Monday, August 09, 2004

The Gospel According to Spider-Man

There are some enjoyable reflections on the cinema and Christianity in the current issue of Time Magazine:

The Gospel According To Spider-Man
Christians have discovered a powerful new teaching tool, and it's playing at a cineplex near you

I admit that this strays a little from the NT theme of this blog, but it's only a little, and I wanted an excuse to use that marvellous headline. A couple of excerpts:
For decades, America has embraced a baffling contradiction. The majority of its people are churchgoing Christians, many of them evangelical. Yet its mainstream pop culture, especially film, is secular at best, often raw and irreligious. In many movies, piety is for wimps, and the clergy are depicted as oafs and predators. It's hard to see those two vibrant strains of society ever coexisting, learning from each other.

Yet the two are not only meeting; they're also sitting down and breaking bread together. The unearthly success of Mel Gibson's The Passion of the Christ helped movie execs recognize that fervent Christians, who spend hundreds of millions of dollars on religious books and music, are worth courting. Publicists hired by studios feed sermon ideas based on new movies to ministers. Meanwhile, Christians are increasingly borrowing from movies to drive home theological lessons. Clergy of all denominations have commandeered pulpits, publishing houses and especially websites to spread the gospel of cinevangelism.

The cinevangelists would say that the churches' appropriation of pop culture is nothing new. "Jesus also used stories," Johnston says. "In his day, parables were the equivalent of movies." Marc Newman, who runs, traces pop proselytizing back to the Apostle Paul. "In Acts there's a Scripture describing how he came to the Areopagus, the marketplace in Athens where people exchanged ideas. Paul speaks to the men of Athens and refers to their poets and their prophets. He used the things they knew as a way to reach out with the Gospel."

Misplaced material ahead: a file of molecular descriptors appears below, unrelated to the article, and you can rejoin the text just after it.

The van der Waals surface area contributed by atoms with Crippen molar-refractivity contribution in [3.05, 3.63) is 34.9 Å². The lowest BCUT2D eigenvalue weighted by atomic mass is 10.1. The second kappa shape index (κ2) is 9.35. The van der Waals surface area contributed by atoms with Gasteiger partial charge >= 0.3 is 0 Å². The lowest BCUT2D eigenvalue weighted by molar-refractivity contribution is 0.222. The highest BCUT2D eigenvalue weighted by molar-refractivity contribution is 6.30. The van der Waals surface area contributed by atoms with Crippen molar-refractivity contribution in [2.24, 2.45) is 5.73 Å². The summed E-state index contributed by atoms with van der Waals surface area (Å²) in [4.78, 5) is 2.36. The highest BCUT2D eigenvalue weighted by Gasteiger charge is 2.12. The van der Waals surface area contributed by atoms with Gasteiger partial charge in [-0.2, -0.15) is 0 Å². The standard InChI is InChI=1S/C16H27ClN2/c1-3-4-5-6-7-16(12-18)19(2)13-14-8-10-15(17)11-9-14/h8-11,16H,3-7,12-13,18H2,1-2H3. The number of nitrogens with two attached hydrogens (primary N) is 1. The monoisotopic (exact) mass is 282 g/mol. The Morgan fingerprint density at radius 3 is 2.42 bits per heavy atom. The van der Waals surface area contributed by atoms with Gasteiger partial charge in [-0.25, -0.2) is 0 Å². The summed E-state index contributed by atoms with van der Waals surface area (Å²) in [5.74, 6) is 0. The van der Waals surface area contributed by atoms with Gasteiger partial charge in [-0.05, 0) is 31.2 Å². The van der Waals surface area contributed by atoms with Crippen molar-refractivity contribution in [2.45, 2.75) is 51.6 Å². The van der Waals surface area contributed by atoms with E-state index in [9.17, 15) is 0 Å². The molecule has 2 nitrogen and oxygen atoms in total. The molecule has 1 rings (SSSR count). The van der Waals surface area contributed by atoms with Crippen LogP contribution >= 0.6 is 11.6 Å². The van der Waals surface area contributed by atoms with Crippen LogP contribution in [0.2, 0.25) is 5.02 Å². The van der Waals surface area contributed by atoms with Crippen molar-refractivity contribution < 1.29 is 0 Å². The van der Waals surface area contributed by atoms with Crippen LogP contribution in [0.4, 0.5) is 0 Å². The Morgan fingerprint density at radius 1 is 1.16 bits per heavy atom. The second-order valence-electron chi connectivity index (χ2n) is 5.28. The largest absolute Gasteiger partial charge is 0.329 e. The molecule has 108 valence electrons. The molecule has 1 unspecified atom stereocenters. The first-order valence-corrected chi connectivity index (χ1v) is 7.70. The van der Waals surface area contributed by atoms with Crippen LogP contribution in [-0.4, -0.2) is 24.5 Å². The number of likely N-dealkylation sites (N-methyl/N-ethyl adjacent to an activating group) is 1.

And you could also say that Paul (at least in Acts) was at his least successful in Athens! This paragraph is also worth mentioning:
Rarely, a Christian message is implicated in a Hollywood film. Steven Spielberg's Close Encounters of the Third Kind, in which an ordinary guy sees the light and travels far to make contact with extraterrestrials, was conceived by its original screenwriter, Paul Schrader, as Saul's transforming journey to become the Apostle Paul. The Matrix (the first one, not the sequels) was manna to hermeneuticians. In a recent Museum of Modern Art film series called "The Hidden God: Film and Faith," Groundhog Day, the Bill Murray comedy about a man who relives the same day over and over, was cited as a profound statement of faith, either Buddhist (rebirth), Jewish (acceptance) or Christian (redemption).
I didn't know that about Close Encounters and Paul Schrader, who also wrote the screenplay, with Scorsese, for The Last Temptation of Christ.

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